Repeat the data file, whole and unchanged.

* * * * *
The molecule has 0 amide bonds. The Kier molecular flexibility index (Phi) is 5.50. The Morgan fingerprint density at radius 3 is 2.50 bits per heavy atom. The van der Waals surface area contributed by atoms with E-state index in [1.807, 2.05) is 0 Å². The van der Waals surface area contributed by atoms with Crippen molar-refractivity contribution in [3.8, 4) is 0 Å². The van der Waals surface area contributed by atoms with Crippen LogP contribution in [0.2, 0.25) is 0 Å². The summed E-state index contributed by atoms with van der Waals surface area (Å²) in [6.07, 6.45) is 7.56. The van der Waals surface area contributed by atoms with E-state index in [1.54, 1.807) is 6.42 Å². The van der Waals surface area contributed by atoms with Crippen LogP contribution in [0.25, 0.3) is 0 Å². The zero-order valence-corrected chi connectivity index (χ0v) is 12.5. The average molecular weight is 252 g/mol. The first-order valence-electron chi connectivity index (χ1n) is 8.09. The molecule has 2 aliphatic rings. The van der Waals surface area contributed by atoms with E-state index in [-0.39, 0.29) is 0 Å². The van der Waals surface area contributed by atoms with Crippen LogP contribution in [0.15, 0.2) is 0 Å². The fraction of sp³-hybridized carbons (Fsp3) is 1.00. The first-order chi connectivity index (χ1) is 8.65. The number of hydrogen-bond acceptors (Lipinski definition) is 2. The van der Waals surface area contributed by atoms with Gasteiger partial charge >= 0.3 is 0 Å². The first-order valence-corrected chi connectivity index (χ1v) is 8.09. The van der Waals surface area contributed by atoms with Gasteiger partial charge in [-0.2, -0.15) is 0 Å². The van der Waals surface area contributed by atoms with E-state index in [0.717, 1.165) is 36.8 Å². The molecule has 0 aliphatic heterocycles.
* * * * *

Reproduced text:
The molecule has 0 amide bonds. The Kier molecular flexibility index (Phi) is 5.50. The Morgan fingerprint density at radius 3 is 2.50 bits per heavy atom. The van der Waals surface area contributed by atoms with E-state index in [1.807, 2.05) is 0 Å². The van der Waals surface area contributed by atoms with Crippen molar-refractivity contribution in [3.8, 4) is 0 Å². The van der Waals surface area contributed by atoms with Crippen LogP contribution in [0.2, 0.25) is 0 Å². The summed E-state index contributed by atoms with van der Waals surface area (Å²) in [6.07, 6.45) is 7.56. The van der Waals surface area contributed by atoms with E-state index in [1.54, 1.807) is 6.42 Å². The van der Waals surface area contributed by atoms with Crippen LogP contribution in [0.25, 0.3) is 0 Å². The zero-order valence-corrected chi connectivity index (χ0v) is 12.5. The average molecular weight is 252 g/mol. The first-order valence-electron chi connectivity index (χ1n) is 8.09. The molecule has 2 aliphatic rings. The van der Waals surface area contributed by atoms with E-state index in [-0.39, 0.29) is 0 Å². The van der Waals surface area contributed by atoms with Crippen LogP contribution in [0.15, 0.2) is 0 Å². The fraction of sp³-hybridized carbons (Fsp3) is 1.00. The first-order chi connectivity index (χ1) is 8.65. The number of hydrogen-bond acceptors (Lipinski definition) is 2. The van der Waals surface area contributed by atoms with Gasteiger partial charge >= 0.3 is 0 Å². The first-order valence-corrected chi connectivity index (χ1v) is 8.09. The van der Waals surface area contributed by atoms with Gasteiger partial charge in [-0.2, -0.15) is 0 Å². The van der Waals surface area contributed by atoms with E-state index in [0.717, 1.165) is 36.8 Å². The molecule has 0 aliphatic heterocycles.